Brokerage firm Ambit Capital does not agree with many of its peers with buy recommendations on Aptus Value Housing Finance stock
When Chennai-based Aptus Value Housing Finance Ltd went public in August 2022, investors were ready to buy the stock at valuations of over 7 times FY21 book value. The stock was an expensive buy at the time, which became apparent after it made a sluggish listing on the exchanges.
Since then, the stock has retraced its issue price and is down 30.6 per cent year to date. The fall has pulled down valuations and Aptus is trading at a modest three times its FY24 estimated book value. Compared to peers like Aavas Financiers Ltd (4.4x) and Home First Finance Company Ltd (3.1x), Aptus looks cheap.
Ergo, when Cholamandalam Investment and Finance Co Ltd, a large non-banking financial company with housing finance ambitions looking to buy Aptus, began to fizzle out last week, investors thought little before pushing the stock above 10 per cent. . Ultimately, valuations made it easy to bite this time. Analysts at CLSA believe that the acquisition of Aptus will boost return on assets for Cholamandalam and accelerate the lender’s home loan growth plan by two to three years. Both the companies have denied that they are in talks for such a deal. The denial, of course, has sent Aptus shares plummeting, plunging more than 5 percent on February 9.
Do the beaten-down valuations justify buying Aptus, be it market investors or even potential buyers like Cholamandalam?
Most brokerages currently have a buy rating on the stock and have not lost faith in its growth potential. Jefferies India Pvt Ltd recently highlighted the growth factor again in its report on Affordable Housing Finance Companies (AHFCs). It expects these lenders to show 19-20 per cent loan growth. “Additionally, in AHFCs, some of the larger AHFCs such as Awaas, Aptus, Home First are growing rapidly and gaining share,” the report said.
What works for Aptus is the fact that it has a precise focus on home loans to low and middle income self-employed individuals in the southern states. While competition in the home loan segment is intense, to say the least, the Aptus market does not have the same intensity. This explains why the lender has an 8 percent market share and continues to grow. To be sure, its loan growth in Q3 of FY23 was an impressive 41 per cent. Management reiterated the higher growth path in its conversation with analysts after earnings. “We are working on a growth rate of around 25 to 30 per cent in our loan book,” Chairman and Managing Director M Anandan had said during an interaction on February 3. Greater penetration in your existing markets.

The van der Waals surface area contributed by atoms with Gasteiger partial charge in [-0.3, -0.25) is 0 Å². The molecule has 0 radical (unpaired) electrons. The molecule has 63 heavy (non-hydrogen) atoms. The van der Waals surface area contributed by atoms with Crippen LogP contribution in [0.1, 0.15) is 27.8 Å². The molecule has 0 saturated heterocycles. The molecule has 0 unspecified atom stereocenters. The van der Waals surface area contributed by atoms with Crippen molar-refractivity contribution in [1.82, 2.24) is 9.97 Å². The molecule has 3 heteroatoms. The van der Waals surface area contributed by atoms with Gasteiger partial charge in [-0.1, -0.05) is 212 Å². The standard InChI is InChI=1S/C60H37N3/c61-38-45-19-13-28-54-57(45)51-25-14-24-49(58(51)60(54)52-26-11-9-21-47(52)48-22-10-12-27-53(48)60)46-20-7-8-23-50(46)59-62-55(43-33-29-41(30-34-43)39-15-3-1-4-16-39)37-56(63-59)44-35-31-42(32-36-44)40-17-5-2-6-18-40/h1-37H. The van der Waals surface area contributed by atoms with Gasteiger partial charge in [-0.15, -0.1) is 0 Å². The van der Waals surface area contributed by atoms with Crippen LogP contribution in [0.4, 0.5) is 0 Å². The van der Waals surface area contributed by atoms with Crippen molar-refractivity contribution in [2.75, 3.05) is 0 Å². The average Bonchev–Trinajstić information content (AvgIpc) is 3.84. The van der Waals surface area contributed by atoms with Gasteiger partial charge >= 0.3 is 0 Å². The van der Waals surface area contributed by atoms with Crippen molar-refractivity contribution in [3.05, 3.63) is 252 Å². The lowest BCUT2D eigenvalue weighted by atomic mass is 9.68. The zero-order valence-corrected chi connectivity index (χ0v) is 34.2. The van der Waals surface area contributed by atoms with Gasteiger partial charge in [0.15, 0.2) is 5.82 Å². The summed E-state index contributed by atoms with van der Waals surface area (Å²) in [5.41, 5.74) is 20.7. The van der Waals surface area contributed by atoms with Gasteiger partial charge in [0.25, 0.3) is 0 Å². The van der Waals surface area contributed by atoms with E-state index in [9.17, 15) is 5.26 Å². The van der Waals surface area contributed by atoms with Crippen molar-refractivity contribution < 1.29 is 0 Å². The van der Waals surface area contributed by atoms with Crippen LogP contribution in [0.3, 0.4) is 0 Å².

Also, its underwriting track record is encouraging despite catering to a segment that banks and other lenders view as high risk. Bad loan ratios of HFCs have remained low despite the impact of the pandemic. For the third quarter of FY23, Aptus recorded a Stage 3 asset ratio of 1.44 per cent.
But there are challenges to the affordable housing market and lenders that cater to this segment that investors should not ignore. Ambit Capital has Sell rating on the stock and the rationales of the brokerage should be taken into account.
floating interest rates
The biggest challenge for non-bank lenders is their cost of borrowing during rising interest rate cycles. The problem is compounded for Aptus because its dependence on banks for funding is the highest among its peers with a share of 62 per cent. While credit ratings have seen improvements, Aptus’ rating at AA does not give it access to a wider range of investors or reduce its cost of funds. In fact, the cost of funds has already seen an increase to 7.9 per cent in Q3 of FY23 from 7.7 per cent in the corresponding quarter of FY22.
By extension, this would mean pressure on margins. In addition, Aptus has 58 per cent of its loan book at fixed interest rates. Fixed rate loan books tend to limit the pass-through of interest rate hikes by lenders, while policy rate hikes are transmitted quickly at the cost of funding. This puts pressure on margins. “Fixed rate books are not good during rising interest rate cycles because these lenders cannot reprice loans quickly. That is the concern regarding margins for these affordable housing players,” said an analyst requesting anonymity.
This is one of the concerns pointed out by Ambit’s analysts. In a report dated January 12, the brokerage said the company’s growth expectations are ambitious. “We see competition, rising credit costs, weak non-south performance as key challenges/risks to scaling,” the report said. Of course, the premium valuation further bolsters the argument that Aptus isn’t worth the hassle. At the time of report, the shares were trading at Rs 299 per share and Ambit had given a target price of Rs 245.
Aptus shares are at Ambit’s target price after 30 per cent fall in market valuation, but Ambit’s sell rating is unchanged. Perhaps investors need to heed the contrarian call here as FY24 awaits the financial sector amid slowing growth. As far as getting acquired by another NBFC is concerned, the current market valuation of Aptus makes it attractive for an aspiring player.